• Medically necessary: includes people whose income is too high to meet financial criteria but have qualifying disabilities.
  • Age: children or people over 65.

Medicaid Income Brackets

While individual states have a wide range of eligibility requirements for Medicaid, they are directed by federal guidelines. Eligibility is primarily influenced by federal poverty levels in each state.17

Below is a table of federal poverty guidelines for states in the contiguous U.S. and the District of Columbia:17

Persons in Family or Household Poverty Guideline

  • $12,880 for individuals.
  • $17,420 for a family of 2.
  • $21,960 for a family of 3.
  • $26,500 for a family of 4.
  • $31,040 for a family of 5.
  • $35,580 for a family of 6.

In states that expanded Medicaid benefits as a result of the ACA, people who earn 138% above poverty level can qualify for Medicaid. Income limits are much lower in states that have not expanded Medicaid benefits since the ACA.17

Medicaid Detox Programs

State-funded detox and rehab programs provide services at a lower cost than private facilities. They are funded by state and federal programs, grants, and tax dollars, and they often accept Medicaid.20 These facilities are essential to the treatment of and recovery from substance use disorders for people who cannot afford private programs, which may cost thousands of dollars per day. Both residential facilities and outpatient treatment are available through state-funded programs.20

Medicaid Inpatient Programs

In 2015, the Obama administration issued guidance to outline how states could potentially cover inpatient and residential treatment for substance use disorders to ensure a comprehensive continuum of care as outlined by the American Society of Addiction Medicine (ASAM).3 The ASAM levels of care encompass early intervention, outpatient services, intensive outpatient treatment, partial hospitalization services, inpatient services, and medically-managed intensive inpatient treatment.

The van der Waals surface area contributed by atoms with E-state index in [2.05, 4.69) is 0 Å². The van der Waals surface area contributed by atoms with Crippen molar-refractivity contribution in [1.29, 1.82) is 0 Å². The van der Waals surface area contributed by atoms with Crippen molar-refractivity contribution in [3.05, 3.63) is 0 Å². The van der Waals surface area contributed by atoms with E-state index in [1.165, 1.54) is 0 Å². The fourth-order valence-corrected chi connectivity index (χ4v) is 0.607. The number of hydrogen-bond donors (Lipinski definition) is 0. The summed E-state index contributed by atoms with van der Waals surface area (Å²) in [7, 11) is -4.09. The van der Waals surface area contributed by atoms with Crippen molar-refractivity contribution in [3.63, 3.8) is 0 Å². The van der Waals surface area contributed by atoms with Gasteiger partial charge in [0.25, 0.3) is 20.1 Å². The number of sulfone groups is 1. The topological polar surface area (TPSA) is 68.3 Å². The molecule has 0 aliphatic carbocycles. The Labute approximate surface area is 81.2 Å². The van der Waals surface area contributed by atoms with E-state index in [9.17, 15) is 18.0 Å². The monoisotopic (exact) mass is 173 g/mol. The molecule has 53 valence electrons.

Medicaid Outpatient Rehab

States can use Medicaid’s rehabilitation services option to cover some outpatient treatment for substance use disorders.3 Outpatient treatment options like MAT, counseling, and case management can allow for people in recovery to continue to work and care for their families.

Medicaid for Mental Health Counseling and Substance Abuse Therapy

All state Medicaid programs provide some mental health services, and many provide services for substance use disorders as well.13 They typically include counseling, therapy, MAT, peer services, and various levels of care for addiction treatment.13

Find Drug & Alcohol Rehab Centers Near You


  1. (2021). Medicaid.
  2. (n.d.). Behavioral Health Services.
  3. Bailey, A., Hayes, K., Katch, H., Solomon, J. (2021). Medicaid is Key to Building a System of Comprehensive Substance Use Care for Low-Income People, Center on Budget and Policy Priorities.
  4. (2021). Substance Use Disorders.
  5. (n.d.). Parity.
  6. National Conference of State Legislatures. (2011). Medicaid and the Affordable Care Act.
  7. Center for Medicare and Medicaid Services (CMS). (2020). Medicaid Facts and Figures.
  8. Center for Medicare and Medicaid Services (CMS). (2020). SHO# 20-005 RE: Mandatory Medicaid State Plan Coverage of Medication Assisted Treatment.
  9. National Institute on Drug Abuse (NIDA). (2018). Opioid Agonists and Partial Agonists (Maintenance Medications.
  10. National Institute on Drug Abuse (NIDA). (2018). How Long Does Addiction Treatment Usually Last?
  11. Abraham, A., Andrews, C., Grogran C., Daunno, T., Humphreys, N., Pollack, H., Friedmann, P. (2017, January). The Affordable Care Act Transformation of Substance Use Disorder Treatment. National Center for Biotechnology Information (NCBI).
  12. Lesser, B. (2021). How Long Should Rehab Stay Be?
  13. Mental (2020). Health Insurance and Mental Health Services.
  14. American Society of Addiction Medicine (ASAM). (2018). The SUPPORT for Patients and Communities Act.
  15. Medicaid and CHIP Payment and Access Commission. (n.d.). How Medicaid Interacts with Other Payers.
  16. (n.d.). Eligibility.
  17. Assistant Secretary for Planning and Evaluation (ASPE). (2021). S. Federal Poverty Guidelines to Determine Eligibility for Federal Programs.
  18. S. Department of Veteran Affairs. (2020). VA Healthcare and Other Insurance.
  19. Center on Budget and Policy Priorities. (2020). Taking Away Medicaid for Not Meeting Work Requirements Harms Veterans.
  20. NIDA. (2018). Drug Addiction Treatment in the U.S.
Last Updated on January 31, 2022
Adrienne Webster, LACC
Adrienne Webster, LACC
Adrienne Webster is an Addiction Counselor Licensure Candidate (ACLC) in Bozeman, Montana. After completing her B.A. in Media Arts from Montana State University, she worked for many years as a freelance writer and photographer. Her curiosity about people and their stories and her desire to be a source of compassion and support to others eventually led her back to Montana State University where she completed her graduate studies in Addiction Counseling. She currently works with clients individually and in group settings while completing her post-graduate, clinical supervision. She is particularly interested in an integrated approach to treatment and recovery that encompasses nutrition education, exercise, and community involvement. Her goal is to help empower people who are trying to regain their health and arm them with the resources and skills they need to be the healthiest version of themselves possible, both mentally and physically.